With the adoption of the Net Zero Strategy, the City’s GHG reduction targets, from 1990 levels, are:
Meeting the City’s future GHG reduction targets will require rapid action to scale up existing programs, additional authorities for the City to implement effectively, and significant levels of investment and coordination with other levels of government.
The Strategy identifies actions and targets to be achieved by 2030 in key sectors, including buildings, transportation and waste. (More information on the targets is available in the 2030 Goals by Sector tab, below.) Toronto’s community-wide emissions must be cut in half in the next 10 years to meet the 2030 target of a 65 per cent emissions reduction.
To reach its targets, the City will use its influence to regulate, advocate and facilitate transformation in five key areas:
Community-wide emissions have decreased by 38 per cent since 1990, despite a significant growth in population, and while Toronto’s gross domestic product (GDP) continued to rise. Like other major cities globally, the City issues its emissions inventory on a two-year lag cycle, to ensure the best available data. Toronto’s 2020 GHG Inventory will be released in 2022.
The primary sources of GHG emissions in Toronto are homes and buildings (57 per cent), mainly from burning natural gas to heat space and water; transportation (36 per cent), mainly from gasoline used in personal vehicles; and waste (seven per cent), mainly from methane released in landfills. For more information, please see the Greenhouse Gas Inventory tabs below.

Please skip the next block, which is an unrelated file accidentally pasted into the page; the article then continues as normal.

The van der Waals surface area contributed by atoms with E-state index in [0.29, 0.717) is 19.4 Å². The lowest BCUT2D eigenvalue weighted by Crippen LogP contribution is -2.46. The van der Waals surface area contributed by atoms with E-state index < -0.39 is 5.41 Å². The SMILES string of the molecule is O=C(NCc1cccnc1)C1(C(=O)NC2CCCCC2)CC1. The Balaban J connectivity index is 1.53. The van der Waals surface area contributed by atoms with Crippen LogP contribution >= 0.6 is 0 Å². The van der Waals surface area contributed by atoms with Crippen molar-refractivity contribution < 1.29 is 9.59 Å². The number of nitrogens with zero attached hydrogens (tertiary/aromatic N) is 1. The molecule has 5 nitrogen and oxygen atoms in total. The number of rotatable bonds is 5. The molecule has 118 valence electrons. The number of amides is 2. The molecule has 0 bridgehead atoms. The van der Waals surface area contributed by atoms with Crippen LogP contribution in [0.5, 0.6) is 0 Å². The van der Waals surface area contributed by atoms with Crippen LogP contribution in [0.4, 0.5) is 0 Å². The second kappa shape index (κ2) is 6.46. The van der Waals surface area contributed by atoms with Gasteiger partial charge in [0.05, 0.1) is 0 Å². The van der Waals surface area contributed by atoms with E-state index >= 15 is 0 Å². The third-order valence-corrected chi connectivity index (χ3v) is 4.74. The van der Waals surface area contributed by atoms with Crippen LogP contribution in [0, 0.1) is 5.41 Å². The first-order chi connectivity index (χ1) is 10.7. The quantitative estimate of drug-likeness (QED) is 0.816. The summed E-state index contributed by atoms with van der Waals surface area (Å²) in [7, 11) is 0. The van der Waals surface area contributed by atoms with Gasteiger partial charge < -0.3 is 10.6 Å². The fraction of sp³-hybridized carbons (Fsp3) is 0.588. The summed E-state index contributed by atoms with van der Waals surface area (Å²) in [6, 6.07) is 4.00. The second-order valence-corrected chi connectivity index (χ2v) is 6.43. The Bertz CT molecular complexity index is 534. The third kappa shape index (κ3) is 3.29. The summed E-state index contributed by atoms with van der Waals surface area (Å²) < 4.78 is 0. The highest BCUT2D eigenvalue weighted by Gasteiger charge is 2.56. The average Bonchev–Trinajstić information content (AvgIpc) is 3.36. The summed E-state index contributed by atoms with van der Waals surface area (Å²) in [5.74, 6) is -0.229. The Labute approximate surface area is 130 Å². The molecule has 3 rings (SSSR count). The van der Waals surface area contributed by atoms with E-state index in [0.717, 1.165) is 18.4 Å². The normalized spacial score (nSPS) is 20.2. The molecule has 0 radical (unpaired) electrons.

Everyone can play a role in reducing Toronto’s greenhouse gas emissions. Learn more.
TransformTO – Critical Steps for Net Zero by 2040 (staff report)
TransformTO Net Zero Framework Technical Report (Parts 1 & 2)
To ensure that Toronto is on track to reach net zero by 2040, the following 2030 goals have been established.
In July 2017, Toronto’s TransformTO climate action strategy was unanimously approved by City Council. It includes a set of long-term, low-carbon goals and strategies to reduce local greenhouse gas emissions and improve our health, grow our economy, and improve social equity. The Net Zero Strategy adopted by Council in December 2021 builds on the initial TransformTO Strategy.
On October 2, 2019, City Council voted unanimously to declare a climate emergency and accelerate efforts to mitigate and adapt to climate change, adopting a stronger emissions reduction target of net zero by 2050 or sooner. In response, the City has developed the TransformTO Net Zero Strategy, which outlines a pathway to achieve net zero emissions community-wide by 2040.